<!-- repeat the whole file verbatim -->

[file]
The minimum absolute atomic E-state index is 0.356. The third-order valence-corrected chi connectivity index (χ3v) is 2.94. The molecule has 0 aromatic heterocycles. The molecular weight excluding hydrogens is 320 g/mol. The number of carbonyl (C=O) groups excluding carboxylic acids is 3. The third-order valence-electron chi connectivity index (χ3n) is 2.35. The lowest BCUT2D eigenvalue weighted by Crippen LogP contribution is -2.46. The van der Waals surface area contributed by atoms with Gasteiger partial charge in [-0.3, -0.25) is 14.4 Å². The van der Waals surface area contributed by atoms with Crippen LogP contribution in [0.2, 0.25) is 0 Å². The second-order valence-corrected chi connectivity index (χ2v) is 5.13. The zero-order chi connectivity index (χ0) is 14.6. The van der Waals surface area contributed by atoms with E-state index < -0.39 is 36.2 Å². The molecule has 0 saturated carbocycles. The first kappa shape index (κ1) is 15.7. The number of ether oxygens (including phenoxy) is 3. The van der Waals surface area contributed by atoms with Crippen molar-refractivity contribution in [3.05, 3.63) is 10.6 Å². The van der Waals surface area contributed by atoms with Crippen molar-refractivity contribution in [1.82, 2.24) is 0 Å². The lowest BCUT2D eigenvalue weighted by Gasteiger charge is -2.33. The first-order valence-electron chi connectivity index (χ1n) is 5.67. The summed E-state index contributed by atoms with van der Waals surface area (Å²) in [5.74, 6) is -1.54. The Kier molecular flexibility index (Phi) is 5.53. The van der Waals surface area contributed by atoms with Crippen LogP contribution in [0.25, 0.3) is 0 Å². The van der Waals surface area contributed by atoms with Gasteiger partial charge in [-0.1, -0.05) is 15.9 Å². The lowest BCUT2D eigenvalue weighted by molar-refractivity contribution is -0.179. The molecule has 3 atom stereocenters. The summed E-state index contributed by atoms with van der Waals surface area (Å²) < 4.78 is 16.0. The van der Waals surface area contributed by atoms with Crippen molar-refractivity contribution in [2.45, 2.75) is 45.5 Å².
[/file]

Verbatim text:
The minimum absolute atomic E-state index is 0.356. The third-order valence-corrected chi connectivity index (χ3v) is 2.94. The molecule has 0 aromatic heterocycles. The molecular weight excluding hydrogens is 320 g/mol. The number of carbonyl (C=O) groups excluding carboxylic acids is 3. The third-order valence-electron chi connectivity index (χ3n) is 2.35. The lowest BCUT2D eigenvalue weighted by Crippen LogP contribution is -2.46. The van der Waals surface area contributed by atoms with Gasteiger partial charge in [-0.3, -0.25) is 14.4 Å². The van der Waals surface area contributed by atoms with Crippen LogP contribution in [0.2, 0.25) is 0 Å². The second-order valence-corrected chi connectivity index (χ2v) is 5.13. The zero-order chi connectivity index (χ0) is 14.6. The van der Waals surface area contributed by atoms with E-state index < -0.39 is 36.2 Å². The molecule has 0 saturated carbocycles. The first kappa shape index (κ1) is 15.7. The number of ether oxygens (including phenoxy) is 3. The van der Waals surface area contributed by atoms with Crippen molar-refractivity contribution in [3.05, 3.63) is 10.6 Å². The van der Waals surface area contributed by atoms with Crippen molar-refractivity contribution in [1.82, 2.24) is 0 Å². The lowest BCUT2D eigenvalue weighted by Gasteiger charge is -2.33. The first-order valence-electron chi connectivity index (χ1n) is 5.67. The summed E-state index contributed by atoms with van der Waals surface area (Å²) in [5.74, 6) is -1.54. The Kier molecular flexibility index (Phi) is 5.53. The van der Waals surface area contributed by atoms with Crippen LogP contribution in [0.25, 0.3) is 0 Å². The van der Waals surface area contributed by atoms with Gasteiger partial charge in [-0.1, -0.05) is 15.9 Å². The lowest BCUT2D eigenvalue weighted by molar-refractivity contribution is -0.179. The molecule has 3 atom stereocenters. The summed E-state index contributed by atoms with van der Waals surface area (Å²) < 4.78 is 16.0. The van der Waals surface area contributed by atoms with Crippen molar-refractivity contribution in [2.45, 2.75) is 45.5 Å².